SIDRA

“If we lose paradise because of an apple, we get it back through cider.”

– Asturian proverb

When we think of tapas, we are inherently drawn to images of food-laden plates of chorizo and paella, juicy croquetas and slices of burgundy-coloured jamón ibérico. However, here in Spain, drinks are as much a part of tapas as food is. Wine and beer are a quintessential parts of the tapas experience: bar hopping, sharing food, social eating, specialised bars, eating and drinking at the same time. But this is an ancient country with the most varied countryside on the European continent. There’s far more to its drink culture than just fermented grapes and cereals.

When one hears the word ‘cider’ in a conversation, it would be natural to turn one’s mind to those great nations of the drink: the United Kingdom, France, Germany and a lot of central and northern Europe. Of all regions of the world, perhaps the tradition is most closely-associated with the southwest of England and the legendary West Country: just google Wassail if you want to read more about that.

But, sadly, Spain is rarely thought of; for this is the a land of two-litre jugs of sangria and dark red bottles of Rioja wine. But cider?

This is a place of cider, though. Spain has its own version of the West Country and a culture possibly even more linked to its regional drink!

The origins:

First things first, before talking of apples and regions, I must state that Spanish cider – sidra -essentially finds its home in two regions of Spain. And they are at war: whose cider is better? These two areas also happen to be some of the most beautiful places anywhere on earth: Asturias and País Vasco. Two green, mountainous and spectacular foodie regions on the north coast.

Which one of them started to produce cider first is matter of great debate and the gastro-historians have yet to reach an agreement. The drinks are also very similar, though they use different apples. Also, the Basque cider is a little more acidic and crisp whereas the Asturian is more peaty like a West Country scrumpy style.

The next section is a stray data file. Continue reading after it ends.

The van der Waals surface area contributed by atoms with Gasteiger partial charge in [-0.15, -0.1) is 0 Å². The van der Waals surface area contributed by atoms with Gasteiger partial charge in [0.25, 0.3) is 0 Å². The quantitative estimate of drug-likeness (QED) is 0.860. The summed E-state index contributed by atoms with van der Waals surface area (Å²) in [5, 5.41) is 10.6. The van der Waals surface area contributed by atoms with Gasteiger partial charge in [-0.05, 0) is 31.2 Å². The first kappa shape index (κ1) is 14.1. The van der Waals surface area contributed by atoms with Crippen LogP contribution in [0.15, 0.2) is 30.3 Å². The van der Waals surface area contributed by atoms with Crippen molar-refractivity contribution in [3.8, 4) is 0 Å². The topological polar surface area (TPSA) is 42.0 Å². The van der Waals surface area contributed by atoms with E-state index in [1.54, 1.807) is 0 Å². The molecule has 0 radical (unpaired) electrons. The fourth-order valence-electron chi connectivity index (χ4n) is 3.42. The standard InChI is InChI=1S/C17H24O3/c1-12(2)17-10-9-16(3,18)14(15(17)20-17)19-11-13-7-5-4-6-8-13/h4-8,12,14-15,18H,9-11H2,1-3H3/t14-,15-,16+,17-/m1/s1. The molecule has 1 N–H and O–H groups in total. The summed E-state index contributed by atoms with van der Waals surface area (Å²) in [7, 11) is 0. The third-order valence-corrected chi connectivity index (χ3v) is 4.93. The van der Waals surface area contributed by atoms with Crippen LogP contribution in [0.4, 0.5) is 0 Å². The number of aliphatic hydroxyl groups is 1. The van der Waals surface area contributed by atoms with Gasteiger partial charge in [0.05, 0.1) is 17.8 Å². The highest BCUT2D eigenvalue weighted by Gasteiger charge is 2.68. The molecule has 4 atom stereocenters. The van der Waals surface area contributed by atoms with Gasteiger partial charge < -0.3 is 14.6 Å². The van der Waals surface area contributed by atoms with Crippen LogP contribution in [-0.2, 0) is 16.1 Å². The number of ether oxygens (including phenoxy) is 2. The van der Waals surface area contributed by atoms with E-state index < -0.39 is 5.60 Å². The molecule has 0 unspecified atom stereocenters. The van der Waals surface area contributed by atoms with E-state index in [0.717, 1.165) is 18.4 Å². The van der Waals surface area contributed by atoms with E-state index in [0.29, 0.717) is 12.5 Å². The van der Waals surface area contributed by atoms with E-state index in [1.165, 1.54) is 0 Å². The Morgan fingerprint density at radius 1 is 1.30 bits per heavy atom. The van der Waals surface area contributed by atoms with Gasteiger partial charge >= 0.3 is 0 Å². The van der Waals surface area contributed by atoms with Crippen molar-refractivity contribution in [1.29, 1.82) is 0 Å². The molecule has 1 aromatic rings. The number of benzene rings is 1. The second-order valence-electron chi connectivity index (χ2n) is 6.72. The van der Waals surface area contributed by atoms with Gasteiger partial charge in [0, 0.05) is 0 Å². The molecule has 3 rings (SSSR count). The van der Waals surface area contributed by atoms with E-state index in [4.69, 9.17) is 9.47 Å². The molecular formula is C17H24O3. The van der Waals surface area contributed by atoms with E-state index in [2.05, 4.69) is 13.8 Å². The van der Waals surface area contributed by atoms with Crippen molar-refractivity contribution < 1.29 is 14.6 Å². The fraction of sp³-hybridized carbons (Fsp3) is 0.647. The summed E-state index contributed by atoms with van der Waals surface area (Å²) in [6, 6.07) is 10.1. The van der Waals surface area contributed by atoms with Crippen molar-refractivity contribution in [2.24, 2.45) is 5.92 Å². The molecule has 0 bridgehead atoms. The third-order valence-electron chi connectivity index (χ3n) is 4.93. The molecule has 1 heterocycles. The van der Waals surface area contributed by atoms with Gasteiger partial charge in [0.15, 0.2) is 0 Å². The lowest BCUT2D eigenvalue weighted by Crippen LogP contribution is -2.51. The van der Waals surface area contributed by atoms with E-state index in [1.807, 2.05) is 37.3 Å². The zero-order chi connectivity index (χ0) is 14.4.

Cider is a foodstuff of the Celts. When the Romans arrived in the England around 55BC, with their wine in tow, they found the locals getting plonkered on fermented apple juice. Nobody knows if it started there, or in northern Spain or France, but what it certainly was was a northern Celtic tradition far removed from the sultry stereotypes that stick to most Spanish gastronomy.

País Vasco, yes, has a cider tradition, and it would be unfair to leave out Cantabria and the Ávila province of Castilla y León and other small regions that are also starting to produce sidra, but Asturias has fermented apple juice running through its bloodstream. There is a whole street in Oviedo nicknamed (and signposted in neon) the ‘Boulevard de la Sidra’.

From weddings to baptisms, birthdays to well-organised get togethers or any other excuse, Asturians often indulge in espichas: cider-fuelled reunions, standing up usually, held if possible in a lagar – cider house where the drink is made. This is usually accompanied with ‘tapas’: ham, Cabrales cheese, tortilla, preñaos (chorizo in rolls). If lucky, there may be someone playing a gaita, bagpipe, in the background. The espicha was originally about tasting the first glass of cider, but, more usually, it’s a friendly and friend-filled piss up. I love Asturians.